Broadly speaking, asset managers advocating for the ISSB to exclude Scope 3 emissions do so on the grounds there is a lack of available data to work with. There are 15 sub-categories of disclosure that fit under Scope 3 reporting.
For example, Blackrock, whose 2030 target excludes Scope 3 emissions, told the ISSB: “Our investors believe the usefulness of this disclosure varies significantly right now across industries and Scope 3 emissions categories. We encourage regulators to adopt a disclosure framework that accounts for this significant variation.”
BlackRock notes that under the ISSB’s framework, “companies would disclose emissions estimates for any of the fifteen Scope 3 categories that are material to them”.
On the flip side, Wellington Management ($1.43trn AUM) which partially includes the Scope 3 emissions of its portfolio companies in its NZAMi interim target, argues that Scope 1 and Scope 2 emissions disclosure alone does not provide a complete picture to assess transition risk.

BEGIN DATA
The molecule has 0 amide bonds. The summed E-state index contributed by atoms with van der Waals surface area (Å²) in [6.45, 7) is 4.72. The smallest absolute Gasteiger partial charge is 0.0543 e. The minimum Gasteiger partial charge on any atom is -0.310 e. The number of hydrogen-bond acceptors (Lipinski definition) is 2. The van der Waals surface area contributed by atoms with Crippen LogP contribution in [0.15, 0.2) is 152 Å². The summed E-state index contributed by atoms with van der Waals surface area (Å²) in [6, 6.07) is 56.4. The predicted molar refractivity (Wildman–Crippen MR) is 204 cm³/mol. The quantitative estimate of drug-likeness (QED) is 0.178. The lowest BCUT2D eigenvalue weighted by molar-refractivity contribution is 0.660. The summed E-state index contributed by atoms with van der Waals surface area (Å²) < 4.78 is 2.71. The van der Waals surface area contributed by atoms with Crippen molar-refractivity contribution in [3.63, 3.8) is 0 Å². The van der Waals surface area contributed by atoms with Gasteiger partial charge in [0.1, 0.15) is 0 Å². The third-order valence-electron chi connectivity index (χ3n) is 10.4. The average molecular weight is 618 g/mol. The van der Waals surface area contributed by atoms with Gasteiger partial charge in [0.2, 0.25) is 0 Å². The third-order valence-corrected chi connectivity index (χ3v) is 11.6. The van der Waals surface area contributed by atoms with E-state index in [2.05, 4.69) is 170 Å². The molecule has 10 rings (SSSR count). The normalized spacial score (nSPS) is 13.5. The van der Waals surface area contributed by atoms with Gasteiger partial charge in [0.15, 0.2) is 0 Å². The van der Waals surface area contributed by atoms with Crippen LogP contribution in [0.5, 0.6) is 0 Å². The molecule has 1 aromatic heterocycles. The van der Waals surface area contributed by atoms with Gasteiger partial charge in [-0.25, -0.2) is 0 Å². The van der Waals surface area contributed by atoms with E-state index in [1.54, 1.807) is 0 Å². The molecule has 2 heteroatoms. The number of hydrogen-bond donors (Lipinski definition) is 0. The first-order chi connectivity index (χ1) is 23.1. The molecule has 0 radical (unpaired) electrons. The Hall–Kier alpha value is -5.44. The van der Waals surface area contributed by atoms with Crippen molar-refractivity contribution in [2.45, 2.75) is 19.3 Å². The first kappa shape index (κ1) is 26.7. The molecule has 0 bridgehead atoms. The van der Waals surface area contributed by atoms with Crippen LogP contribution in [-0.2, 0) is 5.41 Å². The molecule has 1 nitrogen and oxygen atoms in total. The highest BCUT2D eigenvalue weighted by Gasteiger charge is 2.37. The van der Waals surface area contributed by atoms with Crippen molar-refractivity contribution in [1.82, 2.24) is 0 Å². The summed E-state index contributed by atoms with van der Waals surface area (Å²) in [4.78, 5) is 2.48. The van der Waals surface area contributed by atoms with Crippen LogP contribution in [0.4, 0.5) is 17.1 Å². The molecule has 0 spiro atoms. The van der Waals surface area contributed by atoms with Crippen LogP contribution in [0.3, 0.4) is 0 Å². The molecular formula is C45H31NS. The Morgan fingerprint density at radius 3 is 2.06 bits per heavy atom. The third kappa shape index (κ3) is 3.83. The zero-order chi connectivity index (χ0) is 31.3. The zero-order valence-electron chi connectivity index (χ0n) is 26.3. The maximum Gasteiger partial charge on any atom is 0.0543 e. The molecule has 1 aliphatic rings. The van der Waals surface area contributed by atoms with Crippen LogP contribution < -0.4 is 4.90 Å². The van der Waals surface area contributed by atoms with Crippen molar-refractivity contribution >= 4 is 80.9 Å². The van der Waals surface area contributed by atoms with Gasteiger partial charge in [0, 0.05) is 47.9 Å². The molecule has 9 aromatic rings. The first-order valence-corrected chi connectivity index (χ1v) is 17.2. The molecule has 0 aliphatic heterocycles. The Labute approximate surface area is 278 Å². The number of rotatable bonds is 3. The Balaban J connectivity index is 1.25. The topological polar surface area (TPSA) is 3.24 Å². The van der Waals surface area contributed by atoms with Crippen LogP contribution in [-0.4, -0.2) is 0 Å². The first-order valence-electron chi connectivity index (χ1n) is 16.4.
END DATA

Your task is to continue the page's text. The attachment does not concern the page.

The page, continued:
A material divide
Another dividing line is materiality. To disclose sustainability data material to the company itself is referred to as enterprise value or single materiality. To disclose the company’s impact on the world also is called double materiality. A dynamic approach refers to the understanding that what may not be relevant to investors currently in terms of magnitude or likelihood of an event can change over time.
Currently, the ISSB is leaning towards a single-materiality approach.
Speaking to Capital Monitor in May this year, Sue Lloyd, vice chair of the ISSB, explains: “We’re interested in impacts insofar as they affect enterprise value – and it’s often the case that when there is an impact [of the company on the environment] it does affect enterprise value.”
As is evident in the chart below, US-based asset managers have tended to opt for less strict disclosure rules in both cases.
This is largely down to the fact that in the EU, sustainability disclosures tend to be more detailed, whereas in the US, particularly in light of the current political backlash against ESG, there is less of a focus on sustainability.